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Is the Key to Great Skin In the Pantry?

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The first ingredients that come to mind when you think of what you want in skin care likely include things such as retinol and hyaluronic acid. But would you ever consider maple syrup as good for your skin?

Some researchers are hoping that you'll soon say yes.

Before adding Mrs. Butterworth's to your skin care regimen, read on.

A new study from the University of Rhode Island reveals the powerful ability of red maple leaf extract to reduce wrinkles, fine lines and creases. Red maple leaf extract also can help tighten the skin and correct problems with pigmentation.

These skin issues often develop during the mid-40s, but changes in the skin during the early 20s are what set the aging process in motion.

"The peak of skin quality is during the early to mid-20s. During this time, you have great collagen and elastin levels, and you have peak facial fat volume," said Dr. Bill Johnson.

Johnson is a Dallas, Texas, cosmetic physician who works with patients to reduce or eliminate the signs of aging.

"So after the mid-20s, things start changing for the skin. The face begins to lose fat volume, and the body slows down its production of collagen," Johnson said.

Collagen and elastin are critical to the skin. These two proteins give the skin its support and its ability to stretch and retract.

"When this slowdown happens, the skin starts to droop and sag, and although faint for many years, lines and wrinkles start to appear," Johnson said.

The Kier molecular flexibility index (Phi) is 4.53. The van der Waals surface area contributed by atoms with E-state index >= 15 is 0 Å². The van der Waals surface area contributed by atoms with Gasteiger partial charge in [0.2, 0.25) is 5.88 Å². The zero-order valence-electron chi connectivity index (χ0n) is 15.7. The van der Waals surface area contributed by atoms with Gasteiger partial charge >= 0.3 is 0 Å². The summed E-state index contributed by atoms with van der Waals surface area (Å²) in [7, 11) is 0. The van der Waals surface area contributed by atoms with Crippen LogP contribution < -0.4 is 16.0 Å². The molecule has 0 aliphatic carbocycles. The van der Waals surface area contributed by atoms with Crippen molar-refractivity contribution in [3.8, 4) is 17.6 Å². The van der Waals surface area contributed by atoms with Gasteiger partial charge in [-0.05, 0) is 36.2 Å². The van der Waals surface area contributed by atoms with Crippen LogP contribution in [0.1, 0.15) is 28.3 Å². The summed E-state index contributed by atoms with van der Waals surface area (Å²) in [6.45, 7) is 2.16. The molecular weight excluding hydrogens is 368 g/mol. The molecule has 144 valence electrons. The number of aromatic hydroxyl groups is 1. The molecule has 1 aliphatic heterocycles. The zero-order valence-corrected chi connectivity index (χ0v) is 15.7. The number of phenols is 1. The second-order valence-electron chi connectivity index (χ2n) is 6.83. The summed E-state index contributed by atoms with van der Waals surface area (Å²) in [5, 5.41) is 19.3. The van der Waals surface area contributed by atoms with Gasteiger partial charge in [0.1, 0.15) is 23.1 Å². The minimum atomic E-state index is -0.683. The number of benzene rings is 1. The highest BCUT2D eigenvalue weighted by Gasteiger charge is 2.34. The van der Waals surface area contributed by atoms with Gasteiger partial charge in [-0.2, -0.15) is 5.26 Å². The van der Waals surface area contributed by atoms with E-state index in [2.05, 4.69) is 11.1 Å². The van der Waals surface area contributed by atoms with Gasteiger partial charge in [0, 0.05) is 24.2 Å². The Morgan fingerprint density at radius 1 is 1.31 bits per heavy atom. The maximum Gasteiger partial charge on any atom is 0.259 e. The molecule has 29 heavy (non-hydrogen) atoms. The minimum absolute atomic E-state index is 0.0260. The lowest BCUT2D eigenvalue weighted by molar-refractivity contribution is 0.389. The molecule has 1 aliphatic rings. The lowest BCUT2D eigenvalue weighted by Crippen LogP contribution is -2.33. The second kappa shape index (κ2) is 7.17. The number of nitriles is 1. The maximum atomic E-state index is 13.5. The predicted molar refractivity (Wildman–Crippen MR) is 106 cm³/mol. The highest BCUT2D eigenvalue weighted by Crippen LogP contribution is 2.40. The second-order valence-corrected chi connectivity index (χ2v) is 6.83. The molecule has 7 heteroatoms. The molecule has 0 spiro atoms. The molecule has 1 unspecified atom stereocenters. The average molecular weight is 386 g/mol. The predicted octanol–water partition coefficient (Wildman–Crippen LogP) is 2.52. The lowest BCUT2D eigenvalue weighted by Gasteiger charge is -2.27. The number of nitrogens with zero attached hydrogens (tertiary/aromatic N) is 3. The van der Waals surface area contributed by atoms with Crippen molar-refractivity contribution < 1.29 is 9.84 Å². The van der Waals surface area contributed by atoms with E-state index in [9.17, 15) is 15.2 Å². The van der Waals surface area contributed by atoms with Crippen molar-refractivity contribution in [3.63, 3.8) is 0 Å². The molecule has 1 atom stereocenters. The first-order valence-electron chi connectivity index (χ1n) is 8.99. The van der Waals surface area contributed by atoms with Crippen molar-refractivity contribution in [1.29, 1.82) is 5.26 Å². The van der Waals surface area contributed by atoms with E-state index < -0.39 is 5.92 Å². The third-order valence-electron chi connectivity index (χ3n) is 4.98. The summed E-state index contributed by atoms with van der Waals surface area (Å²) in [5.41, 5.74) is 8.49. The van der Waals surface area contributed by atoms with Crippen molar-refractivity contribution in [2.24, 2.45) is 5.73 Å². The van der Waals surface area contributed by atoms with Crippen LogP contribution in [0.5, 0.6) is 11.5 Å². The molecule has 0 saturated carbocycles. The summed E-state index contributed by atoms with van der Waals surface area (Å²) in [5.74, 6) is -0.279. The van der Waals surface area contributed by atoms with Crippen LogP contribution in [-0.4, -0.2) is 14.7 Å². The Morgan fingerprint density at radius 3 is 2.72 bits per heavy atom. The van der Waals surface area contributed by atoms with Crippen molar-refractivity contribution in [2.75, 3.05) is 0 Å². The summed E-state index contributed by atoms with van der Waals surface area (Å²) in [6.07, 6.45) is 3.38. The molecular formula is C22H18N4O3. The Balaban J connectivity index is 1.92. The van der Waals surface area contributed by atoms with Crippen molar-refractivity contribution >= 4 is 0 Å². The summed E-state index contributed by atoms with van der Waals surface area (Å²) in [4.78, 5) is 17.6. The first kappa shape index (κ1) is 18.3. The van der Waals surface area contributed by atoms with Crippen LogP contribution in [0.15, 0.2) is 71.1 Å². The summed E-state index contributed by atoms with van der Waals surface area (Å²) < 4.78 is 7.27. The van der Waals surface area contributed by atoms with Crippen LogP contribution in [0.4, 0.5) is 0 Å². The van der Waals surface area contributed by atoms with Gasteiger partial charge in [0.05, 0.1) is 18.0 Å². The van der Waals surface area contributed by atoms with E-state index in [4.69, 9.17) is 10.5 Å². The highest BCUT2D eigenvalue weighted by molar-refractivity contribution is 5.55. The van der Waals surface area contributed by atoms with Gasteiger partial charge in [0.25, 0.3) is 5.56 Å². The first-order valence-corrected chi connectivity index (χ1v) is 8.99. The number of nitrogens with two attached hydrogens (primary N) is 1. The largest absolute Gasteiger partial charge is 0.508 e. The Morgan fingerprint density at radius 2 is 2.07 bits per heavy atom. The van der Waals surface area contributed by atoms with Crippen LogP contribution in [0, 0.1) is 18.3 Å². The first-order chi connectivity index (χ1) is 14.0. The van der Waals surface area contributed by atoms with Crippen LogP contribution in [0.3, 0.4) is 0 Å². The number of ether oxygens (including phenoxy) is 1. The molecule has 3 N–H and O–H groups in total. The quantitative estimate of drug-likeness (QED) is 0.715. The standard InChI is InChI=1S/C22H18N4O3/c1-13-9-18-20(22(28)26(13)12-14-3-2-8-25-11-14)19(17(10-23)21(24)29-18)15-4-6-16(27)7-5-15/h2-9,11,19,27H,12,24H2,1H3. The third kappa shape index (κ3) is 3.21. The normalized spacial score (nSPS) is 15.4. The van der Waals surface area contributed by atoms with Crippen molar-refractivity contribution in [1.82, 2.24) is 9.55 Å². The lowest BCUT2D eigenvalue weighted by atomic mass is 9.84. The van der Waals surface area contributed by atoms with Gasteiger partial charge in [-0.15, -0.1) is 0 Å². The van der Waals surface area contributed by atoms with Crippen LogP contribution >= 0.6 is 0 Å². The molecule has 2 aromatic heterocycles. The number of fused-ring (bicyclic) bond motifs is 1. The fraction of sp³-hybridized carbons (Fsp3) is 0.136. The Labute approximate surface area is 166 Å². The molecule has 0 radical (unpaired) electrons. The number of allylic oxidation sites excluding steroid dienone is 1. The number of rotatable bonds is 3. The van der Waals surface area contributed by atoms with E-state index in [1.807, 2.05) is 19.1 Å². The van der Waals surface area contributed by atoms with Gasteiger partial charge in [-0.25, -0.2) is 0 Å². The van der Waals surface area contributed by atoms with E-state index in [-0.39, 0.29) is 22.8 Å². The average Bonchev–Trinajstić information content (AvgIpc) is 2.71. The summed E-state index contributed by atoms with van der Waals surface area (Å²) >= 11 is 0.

When these lines appear, most individuals hurry to erase them and prevent more from forming, often turning to skin care products and skin-rejuvenating procedures.

Some individuals want anti-aging and skin care products that are organic and all-natural, which is where the Rhode Island team believes their red maple leaf extract discovery will come in.

"Using natural products or products that contain ingredients found in the body, such as collagen, elastin and hyaluronic acid, is increasing in popularity," Johnson said.

The Rhode Island researchers found that red maple leaf extract can stop elastase, a protein that breaks down elastin, from activating.

When elastin stays in the skin, the skin maintains its ability to stretch and retract.

Red maple leaf extract also helps to reduce inflammation and redness and lighten areas of dark pigment.

While further research is needed to determine the full benefits of red maple leaf extract, the study authors are confident it will help prevent the signs of aging from developing. They can also say definitively that it will not be able to treat wrinkles that already exist.

But, people who want to get rid of their wrinkles shouldn't lose hope; there are still many high-quality skin care products and skin-rejuvenating procedures that can help reduce the appearance of lines and other signs of aging.

"Professional-grade skin-rejuvenating procedures, such as chemical peels or micro needling procedures, can make a major impact on the appearance of the skin," Johnson said.

In addition to getting a little help from products and procedures, Johnson offers advice to keep the skin looking youthful.

"Drink plenty of water, establish a quality skin care routine and wear sunscreen year-round," Johnson said.

He also cautions patients not to smoke and to minimize alcohol consumption.

"Smoking and overconsumption of alcohol negatively impact collagen and elastin and cause the skin to become dehydrated and drab," Johnson said.

Whether or not red maple extract is the next big thing in skin care, there is no doubt that the skin care market is booming.

Researchers estimate that by 2024, the industry will total $180 billion in sales annually.



Source:

Allure. Maple Leaf Extract Could Be the Next Big Fine Line Smoother, According to Early Research. 23 August 2018.

Statista. Size of the global skin care market from 2012 to 2024 (in billion U.S. dollars)

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